In addition to the TacSat series, the Operationally Responsive Space office was also to have operated the Trailblazer satellite, which was lost in a launch failure in August 2008.

The primary payload for the third Falcon 1 launch, which was originally to have carried TacSat-1, Trailblazer was selected for launch in May 2008, at the time less than a month before the scheduled launch date, as part of the Jumpstart programme. During launch, residual thrust in the first stage engine led to recontact between the first and second stages, and the rocket subsequently failed to achieve orbit.

ORS-1 was launched by Orbital Sciences Corporation (OSC), using a Minotaur I rocket, which was making its tenth flight. The Minotaur I, which first flew in January 2000, is a four stage solid-fuelled expendable launch system derived from the LGM-30F Minuteman II missile, which was developed in the 1960s and retired from operational service in December 1991.

The Minuteman II was a three stage rocket, consisting of an M-55E1 first stage, an SR-19 second stage, and an M-57A1 third stage. It first flew in September 1964, and made 181 flights concluding with a final operational test in November 1987. All but four of its test launches were successful. In total 668 rockets were built; 48 prototypes and pre-production missiles, before a production run of 620 missiles.

The Minotaur I uses the first two stages of the Minuteman, however it has an Orion-50XL as its third stage, in place of the M-57A1. In addition, an Orion-38 motor is used as a fourth stage, and a Hydrazine Auxiliary Propulsion System (HAPS) can be added as a fifth stage if required, however to date this has never been used on a Minotaur launch.

The payload is encapsulated within a payload fairing, with two sizes available depending on the size of the spacecraft. For this launch the larger fairing, which has a diameter of 1.55 metres will be used. The standard fairing has a diameter of 1.27 metres, and was last used for the launch of USA-225, or NROL-66, in February.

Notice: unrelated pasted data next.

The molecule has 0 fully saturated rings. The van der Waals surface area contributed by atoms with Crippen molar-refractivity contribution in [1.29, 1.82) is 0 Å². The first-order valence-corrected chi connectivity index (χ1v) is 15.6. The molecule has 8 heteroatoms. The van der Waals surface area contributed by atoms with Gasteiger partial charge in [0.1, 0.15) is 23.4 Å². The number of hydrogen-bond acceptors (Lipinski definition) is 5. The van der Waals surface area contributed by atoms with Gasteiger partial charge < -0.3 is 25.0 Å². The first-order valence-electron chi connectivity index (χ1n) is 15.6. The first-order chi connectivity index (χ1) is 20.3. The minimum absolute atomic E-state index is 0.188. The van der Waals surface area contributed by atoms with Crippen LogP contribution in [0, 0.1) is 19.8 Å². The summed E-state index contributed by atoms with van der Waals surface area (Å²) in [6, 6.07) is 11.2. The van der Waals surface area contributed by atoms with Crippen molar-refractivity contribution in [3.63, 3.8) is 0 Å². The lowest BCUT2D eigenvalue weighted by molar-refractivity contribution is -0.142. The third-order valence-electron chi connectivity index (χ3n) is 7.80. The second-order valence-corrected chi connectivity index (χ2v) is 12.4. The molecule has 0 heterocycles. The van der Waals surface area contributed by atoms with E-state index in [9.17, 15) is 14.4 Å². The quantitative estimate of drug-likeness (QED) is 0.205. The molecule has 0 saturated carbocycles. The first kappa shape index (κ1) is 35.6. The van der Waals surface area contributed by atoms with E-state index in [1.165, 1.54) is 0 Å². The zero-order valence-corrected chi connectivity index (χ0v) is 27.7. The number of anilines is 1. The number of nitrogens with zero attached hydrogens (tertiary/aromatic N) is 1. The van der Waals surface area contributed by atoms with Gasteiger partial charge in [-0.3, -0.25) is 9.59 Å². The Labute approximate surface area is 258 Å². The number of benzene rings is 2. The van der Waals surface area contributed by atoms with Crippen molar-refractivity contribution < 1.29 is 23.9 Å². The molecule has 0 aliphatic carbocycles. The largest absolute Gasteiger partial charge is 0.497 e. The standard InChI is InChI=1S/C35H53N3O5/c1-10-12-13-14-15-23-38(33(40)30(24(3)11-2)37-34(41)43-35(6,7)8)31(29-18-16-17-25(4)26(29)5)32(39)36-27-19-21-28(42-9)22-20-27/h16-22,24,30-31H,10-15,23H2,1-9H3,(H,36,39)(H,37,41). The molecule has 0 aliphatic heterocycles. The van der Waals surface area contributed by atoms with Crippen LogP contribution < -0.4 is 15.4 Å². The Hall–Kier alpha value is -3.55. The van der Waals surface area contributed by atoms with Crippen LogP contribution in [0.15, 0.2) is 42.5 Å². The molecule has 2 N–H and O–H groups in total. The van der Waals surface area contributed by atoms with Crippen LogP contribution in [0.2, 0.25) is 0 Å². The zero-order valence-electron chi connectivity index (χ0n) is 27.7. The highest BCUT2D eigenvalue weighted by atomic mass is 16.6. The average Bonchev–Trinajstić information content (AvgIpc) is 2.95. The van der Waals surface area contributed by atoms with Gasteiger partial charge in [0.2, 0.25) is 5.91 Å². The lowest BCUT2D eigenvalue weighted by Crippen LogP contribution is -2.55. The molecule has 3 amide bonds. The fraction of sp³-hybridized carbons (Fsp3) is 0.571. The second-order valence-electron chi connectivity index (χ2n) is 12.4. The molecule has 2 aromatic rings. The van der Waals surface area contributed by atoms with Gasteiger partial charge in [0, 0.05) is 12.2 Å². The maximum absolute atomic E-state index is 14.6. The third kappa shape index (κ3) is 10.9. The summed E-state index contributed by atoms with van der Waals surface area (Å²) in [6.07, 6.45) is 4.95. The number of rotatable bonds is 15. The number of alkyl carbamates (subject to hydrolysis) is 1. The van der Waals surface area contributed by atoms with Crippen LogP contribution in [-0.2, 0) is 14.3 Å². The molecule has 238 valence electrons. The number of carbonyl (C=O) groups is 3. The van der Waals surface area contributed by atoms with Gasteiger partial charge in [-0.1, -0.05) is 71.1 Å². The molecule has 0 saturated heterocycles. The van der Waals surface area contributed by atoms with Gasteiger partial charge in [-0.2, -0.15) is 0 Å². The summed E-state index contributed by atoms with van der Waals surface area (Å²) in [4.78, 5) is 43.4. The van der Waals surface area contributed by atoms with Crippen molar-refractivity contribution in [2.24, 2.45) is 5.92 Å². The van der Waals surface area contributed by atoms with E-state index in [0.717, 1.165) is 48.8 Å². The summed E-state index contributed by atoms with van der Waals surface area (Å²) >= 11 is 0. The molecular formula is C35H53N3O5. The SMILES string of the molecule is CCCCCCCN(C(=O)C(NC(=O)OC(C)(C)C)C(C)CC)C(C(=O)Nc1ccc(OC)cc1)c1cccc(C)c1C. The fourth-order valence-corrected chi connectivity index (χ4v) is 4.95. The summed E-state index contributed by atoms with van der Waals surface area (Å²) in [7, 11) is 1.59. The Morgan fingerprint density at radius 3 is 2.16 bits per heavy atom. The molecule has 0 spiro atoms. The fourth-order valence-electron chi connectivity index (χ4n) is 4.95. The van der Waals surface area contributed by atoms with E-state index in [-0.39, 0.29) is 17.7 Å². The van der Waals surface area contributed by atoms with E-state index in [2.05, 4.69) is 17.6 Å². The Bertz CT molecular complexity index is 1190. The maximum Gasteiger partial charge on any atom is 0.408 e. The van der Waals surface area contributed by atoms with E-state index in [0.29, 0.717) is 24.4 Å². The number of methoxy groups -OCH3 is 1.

In addition to Minuteman II rockets have also been converted into Multi-Service Launch System (MSLS) and Minotaur II suborbital launch systems. Unlike the Minotaur I, both of these configurations use all three stages of the Minuteman II. MSLS made eight flights between 1996 and 2001, and since 2000 the Minotaur II has made six flights. A further two flights have been made using the Minotaur II+ configuration, which features an SR-73 third stage instead of the M-57A1.

The launch of ORS-1 marked the twenty first flight of a Minotaur rocket. In addition to the Minotaur I and II, the Minotaur family consists of the Peacekeeper-derived Minotaur III, IV and V.

The Minotaur IV is the only of these three to have flown so far, having made three launches to date; all last year. It is an orbital launch system designed to orbit heavier payloads than the Minotaur I is capable of. The Minotaur III is designed for suborbital flights, and the Minotaur V will be able to place payloads into higher orbits than the Minotaur IV; its first flight will be the launch of NASA’s LADEE spacecraft bound for the Moon.

The  launch lasted less than twelve minutes from liftoff to spacecraft separation. The flight began at T-0, with the ignition of the first stage to begin the vehicle’s ascent. Two seconds after launch the rocket began its roll and pitch manoeuvres to attain the correct attitude for its climb. Thirty eight seconds into flight the rocket passed through the area of maximum dynamic pressure, or max-Q.

The first stage was expected to burn for around 61.3 seconds, after which it was jettisoned, and the second stage ignited. The interstage between the first and second stages separated from the second stage seventeen seconds after ignition.